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Fatal Risk: A Cautionary Tale of AIG's Corporate Suicide by [Boyd, Roddy]
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Fatal Risk: A Cautionary Tale of AIG's Corporate Suicide Kindle Edition

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Length: 367 pages Word Wise: Enabled Enhanced Typesetting: Enabled
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Fatal Risk: A Cautionary Tale of AIG′s Corporate Suicide by Roddy Boyd has been longlisted for The FT & Goldman Sachs Business Book Of The Year Award 2011

Members of the seven strong judging panel will decide on a shortlist of up to six finalists in the middle of September.

If there is a theme that links most of the 14 titles on the longlist..it is their authors quest to work out how and why companies, governments and their leaders fail and how not to go wrong in the future

"A vivid portrait of the giant insurer at the center of the 2008 financial crisis."
(The Wall Street Journal)

"The best book of the crisis is Fatal Risk. This is a fabulous book – but it deals with complex subjects without shying away from their complexity and it assumes you have enough knowledge and intelligence to cope. . . This is the best book yet written about any specific episode of the crisis. Buy multiple copies. Give them to your friends. They will be grateful too."
(Bronte Capital)

"A sober work that appears to have been researched extremely thoroughly. . . more convincing on the mechanics of AIG′s Suicide than it is on any of the deeper motivations."
(The Financial Times)

"Through superb reporting, Boyd has written one of the financial crisis genre′s most important works."
(Bloomberg BusinessWeek)

"As Roddy Boyd demonstrates in his well–written study of AIG′s fall, it was the very solidity of the company′s credit rating that led it astray. Painstakingly built over the course of 40 years by an army veteran, Hank Greenberg, AIG was the ideal counterparty for Wall Street. . . For some, the demise of AIG was not the suicide described in the book′s title, but an act of murder by Goldman. Mr Boyd argues that the investment bank was acting only as any prudent counterparty would. But the author′s analysis is unlikely to dent the conviction of conspiracy theorists that AIG was rescued by Hank Paulson, the former Goldman chief executive turned treasury secretary, to prop up Goldman." (The Economist)

"Engaging and balanced account . . . Many books on the financial meltdown that began in 2007 treat AIG as a plot point in a wider drama. Yet valuable lessons can be gleaned from the narrower account that Boyd lays out here –– lessons about the responsibilities of leaders and regulators as well as the hazards of financial engineering. . . The story of AIG′s demise has many moving pieces, large and small, which Boyd meshes into a smooth narrative. . . Boyd is good with dialogue and knows how to keep the story going. His reporting is thorough and fair, even when it comes to Timothy F. Geithner′s risible assertions that it wasn′t the Federal Reserve′s job to pop bubbles."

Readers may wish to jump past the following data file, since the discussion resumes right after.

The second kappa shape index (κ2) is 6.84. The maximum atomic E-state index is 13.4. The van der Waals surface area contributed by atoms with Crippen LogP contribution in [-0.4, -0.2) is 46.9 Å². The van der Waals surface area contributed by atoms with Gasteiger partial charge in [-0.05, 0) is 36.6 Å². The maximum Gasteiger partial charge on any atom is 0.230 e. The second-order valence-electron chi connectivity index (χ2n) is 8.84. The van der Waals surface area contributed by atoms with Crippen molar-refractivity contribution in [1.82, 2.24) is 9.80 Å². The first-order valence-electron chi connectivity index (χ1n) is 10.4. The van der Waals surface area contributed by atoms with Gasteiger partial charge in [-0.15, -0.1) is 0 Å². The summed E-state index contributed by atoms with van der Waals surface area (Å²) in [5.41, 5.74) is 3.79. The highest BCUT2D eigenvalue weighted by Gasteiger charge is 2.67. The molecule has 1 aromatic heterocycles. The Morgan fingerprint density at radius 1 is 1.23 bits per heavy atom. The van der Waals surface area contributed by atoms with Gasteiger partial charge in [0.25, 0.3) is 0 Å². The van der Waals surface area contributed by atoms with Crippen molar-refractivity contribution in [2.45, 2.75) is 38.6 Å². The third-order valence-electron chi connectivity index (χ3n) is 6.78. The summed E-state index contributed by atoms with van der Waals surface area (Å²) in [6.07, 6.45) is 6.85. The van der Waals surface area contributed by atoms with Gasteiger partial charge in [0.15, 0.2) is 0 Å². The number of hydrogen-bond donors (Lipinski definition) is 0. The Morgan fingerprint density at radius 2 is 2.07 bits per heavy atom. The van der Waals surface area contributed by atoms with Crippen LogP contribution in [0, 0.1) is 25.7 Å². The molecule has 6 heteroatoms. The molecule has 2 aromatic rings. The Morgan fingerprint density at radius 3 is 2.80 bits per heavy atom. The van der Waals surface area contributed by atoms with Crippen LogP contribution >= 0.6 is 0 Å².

The best book on the financial crisis, and . . . favorite piece of non–fiction work since Michael Lewis′ The Big Short. . . The reporting here is incredible."
(Distressed Debt Investing)

"A 10 best finance book.
Does the ongoing financial turmoil leave you scratching your head? Worry not, here′s our pick of the finest – and most readable – books about Big Money..."
(The Independent)

′Fatal Risk is must reading for market insiders, investors, business leaders, and anyone who′s wondered what really happened in 2008.  (Hereisthecity.com, April 2011).

′researched extremely thoroughly (Financial Times, April 2011).

a vivid portrait of the giant ­insurer at the center of the 2008 financial crisis. (Wall Street Journal Europe, April 2011).

A cautionary tale of corporate hubris. (Ethical Corporation Magazine, May 2011).

Boyd is good with dialogue and knows how to keep the story going .  (Bloomberg.com, June 2011).

From the Inside Flap

"As author of Fatal Risk . . . I would have found my job much easier if Goldman truly were the real culprit in this saga."
[from "AIG and Goldman Sachs: The Deceptive Blame Game," appearing on TheFinancialInvestigator.com, July 2010]

There certainly has been no dearth of reporting on the causes of the 2008 financial meltdown. Thousands of gallons of ink have been spilled decrying the gross incompetence, if not downright criminality, of mortgage lenders, the wildly excessive risk–taking of Wall Street banks, the cravenness and collusion of the ratings agencies, and the willful ignorance of regulators. Yet absent from the orgy of righteous finger–pointing has been any substantive coverage of AIG, the looming giant in the eye of the tempest the one company about which it can truly be said that, if it had been allowed to collapse, it would have dragged the entire world financial system down with it.

Fatal Risk is the riveting inside account of how Maurice "Hank" Greenberg, the storied combat veteran and driven entrepreneur, took a motley collection of insurance companies and built them into the world′s most innovative and daring financial conglomerate. Made rich and powerful through Greenberg′s iron will and vision, AIG was unprepared for his dramatic ouster in 2005. As the company recovered from a bruising regulatory battle, its management did not understand what risks were being taken onto its once mighty balance sheet in the name of a quick buck. As the CDO and real estate markets imploded, AIG′s role as the indispensable giant at the corner of Main Street and Wall Street nearly brought down the world financial system.

Perhaps most controversially, investigative reporter Roddy Boyd argues that, contrary to conventional wisdom, Goldman Sachs, and the billions in collateral calls it made on AIG′s Financial Products unit, was not the sole cause of the company′s downfall. Drawing upon a host of sources from Hank Greenberg to senior Goldman executives; current and former AIG leaders and board members; to legendary short–seller Jim Chanos and Federal Reserve officials Boyd makes a compelling case that AIG′s collapse was an inside job. It took several generations of tireless work and measured risk–taking to build AIG into a AAA–rated juggernaut, but it took only a few years of profit and bonus chasing from a handful of previously unknown executives to bring the world′s most important company to its knees.